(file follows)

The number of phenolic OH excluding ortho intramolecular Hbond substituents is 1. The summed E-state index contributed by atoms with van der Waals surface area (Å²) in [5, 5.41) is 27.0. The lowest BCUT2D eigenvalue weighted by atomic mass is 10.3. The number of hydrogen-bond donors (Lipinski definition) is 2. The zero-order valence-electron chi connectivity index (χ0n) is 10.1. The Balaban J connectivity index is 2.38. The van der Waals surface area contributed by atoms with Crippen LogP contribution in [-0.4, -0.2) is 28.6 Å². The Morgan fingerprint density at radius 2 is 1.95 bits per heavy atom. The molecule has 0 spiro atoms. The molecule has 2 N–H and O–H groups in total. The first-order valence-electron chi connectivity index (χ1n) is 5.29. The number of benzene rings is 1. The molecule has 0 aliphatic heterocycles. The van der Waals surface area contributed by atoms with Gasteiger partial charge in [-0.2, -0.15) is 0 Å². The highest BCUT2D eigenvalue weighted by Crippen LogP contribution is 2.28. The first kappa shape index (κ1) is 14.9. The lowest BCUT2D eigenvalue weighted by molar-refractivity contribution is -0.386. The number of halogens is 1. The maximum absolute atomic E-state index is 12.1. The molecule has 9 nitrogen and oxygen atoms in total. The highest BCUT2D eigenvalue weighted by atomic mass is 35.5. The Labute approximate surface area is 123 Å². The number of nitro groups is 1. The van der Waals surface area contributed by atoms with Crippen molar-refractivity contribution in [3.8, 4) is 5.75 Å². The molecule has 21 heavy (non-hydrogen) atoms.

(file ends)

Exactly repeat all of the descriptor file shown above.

The number of phenolic OH excluding ortho intramolecular Hbond substituents is 1. The summed E-state index contributed by atoms with van der Waals surface area (Å²) in [5, 5.41) is 27.0. The lowest BCUT2D eigenvalue weighted by atomic mass is 10.3. The number of hydrogen-bond donors (Lipinski definition) is 2. The zero-order valence-electron chi connectivity index (χ0n) is 10.1. The Balaban J connectivity index is 2.38. The van der Waals surface area contributed by atoms with Crippen LogP contribution in [-0.4, -0.2) is 28.6 Å². The Morgan fingerprint density at radius 2 is 1.95 bits per heavy atom. The molecule has 0 spiro atoms. The molecule has 2 N–H and O–H groups in total. The first-order valence-electron chi connectivity index (χ1n) is 5.29. The number of benzene rings is 1. The molecule has 0 aliphatic heterocycles. The van der Waals surface area contributed by atoms with Gasteiger partial charge in [-0.2, -0.15) is 0 Å². The highest BCUT2D eigenvalue weighted by Crippen LogP contribution is 2.28. The first kappa shape index (κ1) is 14.9. The lowest BCUT2D eigenvalue weighted by molar-refractivity contribution is -0.386. The number of halogens is 1. The maximum absolute atomic E-state index is 12.1. The molecule has 9 nitrogen and oxygen atoms in total. The highest BCUT2D eigenvalue weighted by atomic mass is 35.5. The Labute approximate surface area is 123 Å². The number of nitro groups is 1. The van der Waals surface area contributed by atoms with Crippen molar-refractivity contribution in [3.8, 4) is 5.75 Å². The molecule has 21 heavy (non-hydrogen) atoms.